Acute calcific tendonitis of the longus colli muscle
A lateral radiograph of the soft tissues of the neck reveals smooth, mild thickening of the prevertebral soft tissues (5 mm), with a 1.3 cm focus of amorphous calcification anterior to the C2 vertebrae (Figure 1). A contrast-enhanced CT exam (with sagittal reconstructed images) showed a smooth, lenticular-shaped fluid collection within the prevertebral soft tissues. In addition, amorphous calcification was seen embedded within the superior oblique tendon (proximal tendon of the longus colli muscle; Figure 2). An MRI examination also depicted a lenticular shaped prevertebral fluid collection with amorphous calcification in the proximal fibers of longus colli tendon, at its origin from the anterior arch of the C1 vertebrae (Figure 3).
Acute retropharyngeal tendonitis (calcific tendonitis of the longus colli), initially described by Hartley in 1964, is an acute inflammation condition of the longus colli tendon, which is related to calcium hydroxyapatite deposition in the superior oblique fibers of the longus colli muscles.1-3 The longus colli muscle extends from the anterior arch C1 to the T3 vertebrae.4 Patients most often present during the third through sixth decades of life5 with acute neck pain, stiffness, odynophagia, low-grade fever and mild leukocytosis.2-8 The clinical presentation can be difficult to differentiate from a retrophayngeal abscess. Radiology can play a key role in the diagnosis: specifically, by identifying characteristic, amorphous calcification in the proximal fibers of the longus colli (just inferior to the anterior arch of theatlas); and, by identifying a prevertebral fluid collection/effusion, which is considered nearly pathognomonic of this entity. The prevertebral fluid collections in this entity tend to be smooth, linear/lenticular and do not contain an enhancing wall (as one may expect with an abscess).3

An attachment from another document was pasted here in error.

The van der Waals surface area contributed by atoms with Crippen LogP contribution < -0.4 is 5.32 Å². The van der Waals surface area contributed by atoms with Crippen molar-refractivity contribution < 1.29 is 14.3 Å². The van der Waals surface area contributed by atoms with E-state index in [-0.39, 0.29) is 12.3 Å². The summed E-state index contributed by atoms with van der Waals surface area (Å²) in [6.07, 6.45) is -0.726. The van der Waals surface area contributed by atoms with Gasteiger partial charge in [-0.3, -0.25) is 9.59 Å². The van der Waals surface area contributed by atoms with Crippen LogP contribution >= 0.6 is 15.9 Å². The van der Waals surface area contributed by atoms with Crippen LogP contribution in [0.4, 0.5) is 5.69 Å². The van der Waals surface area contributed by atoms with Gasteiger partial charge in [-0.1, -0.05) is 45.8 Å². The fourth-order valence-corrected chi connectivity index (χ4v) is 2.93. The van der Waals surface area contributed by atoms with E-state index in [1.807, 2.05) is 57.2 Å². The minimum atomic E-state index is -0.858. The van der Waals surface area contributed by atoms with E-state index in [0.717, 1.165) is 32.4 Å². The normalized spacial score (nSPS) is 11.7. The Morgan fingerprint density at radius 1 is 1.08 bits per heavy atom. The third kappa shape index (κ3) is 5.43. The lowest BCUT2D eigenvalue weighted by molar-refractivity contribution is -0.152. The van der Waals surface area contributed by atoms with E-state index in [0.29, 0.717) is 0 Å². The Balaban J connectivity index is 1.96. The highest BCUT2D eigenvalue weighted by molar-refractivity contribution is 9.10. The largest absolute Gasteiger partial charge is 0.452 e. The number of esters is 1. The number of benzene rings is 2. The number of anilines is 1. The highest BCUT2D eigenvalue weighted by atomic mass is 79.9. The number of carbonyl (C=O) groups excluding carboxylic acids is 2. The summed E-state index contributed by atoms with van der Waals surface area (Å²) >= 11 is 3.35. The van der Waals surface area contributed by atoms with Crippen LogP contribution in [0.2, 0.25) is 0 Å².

Acute retropharyngeal tendonitis is a cause of acute neck pain that can mimic infection (retropharyngeal abscess, pharyngitis or peritonsilar abscess). Recognition of this entity is critical in order to avoid misdiagnosis and inappropriate treatment with antibiotics and possible"abscess" drainage. In the proper clinical setting, the presence of amorphous calcification anterior to C1/ C2, along with prevertebraledema/fluid, is nearly pathognominic of this entity.
Given the clinical symptoms, physical examination and specific imaging findings, the diagnosis of acute calcific tendonitis of the longus colli was established. At this point, empiric antibiotic therapy was discontinued, and the patient was treated with nonsteroidalanti-inflammatory medication. The patient responded well to conservative treatment and subsequently made a full recovery.